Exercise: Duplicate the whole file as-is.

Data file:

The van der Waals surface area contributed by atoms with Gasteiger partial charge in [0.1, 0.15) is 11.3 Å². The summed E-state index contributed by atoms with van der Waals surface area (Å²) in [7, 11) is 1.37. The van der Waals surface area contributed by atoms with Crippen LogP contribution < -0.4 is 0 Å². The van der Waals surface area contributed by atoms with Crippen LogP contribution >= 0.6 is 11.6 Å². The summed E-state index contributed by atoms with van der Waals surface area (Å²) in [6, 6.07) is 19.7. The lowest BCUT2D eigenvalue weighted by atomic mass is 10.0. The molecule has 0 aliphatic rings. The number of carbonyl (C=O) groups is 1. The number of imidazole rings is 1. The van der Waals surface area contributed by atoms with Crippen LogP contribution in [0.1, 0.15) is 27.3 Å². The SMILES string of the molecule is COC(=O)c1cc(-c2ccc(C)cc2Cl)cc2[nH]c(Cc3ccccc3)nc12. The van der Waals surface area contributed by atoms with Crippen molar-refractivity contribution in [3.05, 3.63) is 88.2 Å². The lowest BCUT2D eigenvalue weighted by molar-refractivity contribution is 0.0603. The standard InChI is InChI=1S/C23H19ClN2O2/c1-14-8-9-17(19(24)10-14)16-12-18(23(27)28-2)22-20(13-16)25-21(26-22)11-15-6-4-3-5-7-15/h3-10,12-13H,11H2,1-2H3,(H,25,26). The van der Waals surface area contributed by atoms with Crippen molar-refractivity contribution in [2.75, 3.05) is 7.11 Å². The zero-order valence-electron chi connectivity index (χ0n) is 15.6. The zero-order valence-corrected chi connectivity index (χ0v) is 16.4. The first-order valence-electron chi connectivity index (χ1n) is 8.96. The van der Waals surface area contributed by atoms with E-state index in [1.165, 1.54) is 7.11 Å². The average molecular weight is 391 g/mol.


The van der Waals surface area contributed by atoms with Gasteiger partial charge in [0.1, 0.15) is 11.3 Å². The summed E-state index contributed by atoms with van der Waals surface area (Å²) in [7, 11) is 1.37. The van der Waals surface area contributed by atoms with Crippen LogP contribution < -0.4 is 0 Å². The van der Waals surface area contributed by atoms with Crippen LogP contribution >= 0.6 is 11.6 Å². The summed E-state index contributed by atoms with van der Waals surface area (Å²) in [6, 6.07) is 19.7. The lowest BCUT2D eigenvalue weighted by atomic mass is 10.0. The molecule has 0 aliphatic rings. The number of carbonyl (C=O) groups is 1. The number of imidazole rings is 1. The van der Waals surface area contributed by atoms with Crippen LogP contribution in [0.1, 0.15) is 27.3 Å². The SMILES string of the molecule is COC(=O)c1cc(-c2ccc(C)cc2Cl)cc2[nH]c(Cc3ccccc3)nc12. The van der Waals surface area contributed by atoms with Crippen molar-refractivity contribution in [3.05, 3.63) is 88.2 Å². The lowest BCUT2D eigenvalue weighted by molar-refractivity contribution is 0.0603. The standard InChI is InChI=1S/C23H19ClN2O2/c1-14-8-9-17(19(24)10-14)16-12-18(23(27)28-2)22-20(13-16)25-21(26-22)11-15-6-4-3-5-7-15/h3-10,12-13H,11H2,1-2H3,(H,25,26). The van der Waals surface area contributed by atoms with Crippen molar-refractivity contribution in [2.75, 3.05) is 7.11 Å². The zero-order valence-electron chi connectivity index (χ0n) is 15.6. The zero-order valence-corrected chi connectivity index (χ0v) is 16.4. The first-order valence-electron chi connectivity index (χ1n) is 8.96. The van der Waals surface area contributed by atoms with E-state index in [1.165, 1.54) is 7.11 Å². The average molecular weight is 391 g/mol.